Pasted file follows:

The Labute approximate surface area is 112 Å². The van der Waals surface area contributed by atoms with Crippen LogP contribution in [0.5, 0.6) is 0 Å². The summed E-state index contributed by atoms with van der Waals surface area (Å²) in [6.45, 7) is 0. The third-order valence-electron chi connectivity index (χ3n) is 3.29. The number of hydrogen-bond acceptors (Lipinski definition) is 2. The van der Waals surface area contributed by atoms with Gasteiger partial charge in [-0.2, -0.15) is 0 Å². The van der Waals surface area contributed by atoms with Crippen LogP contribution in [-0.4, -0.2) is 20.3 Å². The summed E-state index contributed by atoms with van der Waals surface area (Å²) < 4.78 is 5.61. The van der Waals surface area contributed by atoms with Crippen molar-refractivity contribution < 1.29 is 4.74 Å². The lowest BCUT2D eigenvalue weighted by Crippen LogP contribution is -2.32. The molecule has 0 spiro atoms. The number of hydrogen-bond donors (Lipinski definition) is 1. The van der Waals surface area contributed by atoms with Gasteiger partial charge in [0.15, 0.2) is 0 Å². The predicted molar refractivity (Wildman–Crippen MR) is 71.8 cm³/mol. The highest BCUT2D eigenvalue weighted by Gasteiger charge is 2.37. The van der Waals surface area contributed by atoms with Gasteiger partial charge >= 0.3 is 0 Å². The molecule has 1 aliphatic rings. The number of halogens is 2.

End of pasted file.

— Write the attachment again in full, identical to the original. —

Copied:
The Labute approximate surface area is 112 Å². The van der Waals surface area contributed by atoms with Crippen LogP contribution in [0.5, 0.6) is 0 Å². The summed E-state index contributed by atoms with van der Waals surface area (Å²) in [6.45, 7) is 0. The third-order valence-electron chi connectivity index (χ3n) is 3.29. The number of hydrogen-bond acceptors (Lipinski definition) is 2. The van der Waals surface area contributed by atoms with Gasteiger partial charge in [-0.2, -0.15) is 0 Å². The van der Waals surface area contributed by atoms with Crippen LogP contribution in [-0.4, -0.2) is 20.3 Å². The summed E-state index contributed by atoms with van der Waals surface area (Å²) < 4.78 is 5.61. The van der Waals surface area contributed by atoms with Crippen molar-refractivity contribution < 1.29 is 4.74 Å². The lowest BCUT2D eigenvalue weighted by Crippen LogP contribution is -2.32. The molecule has 0 spiro atoms. The number of hydrogen-bond donors (Lipinski definition) is 1. The van der Waals surface area contributed by atoms with Gasteiger partial charge in [0.15, 0.2) is 0 Å². The predicted molar refractivity (Wildman–Crippen MR) is 71.8 cm³/mol. The highest BCUT2D eigenvalue weighted by Gasteiger charge is 2.37. The van der Waals surface area contributed by atoms with Gasteiger partial charge >= 0.3 is 0 Å². The molecule has 1 aliphatic rings. The number of halogens is 2.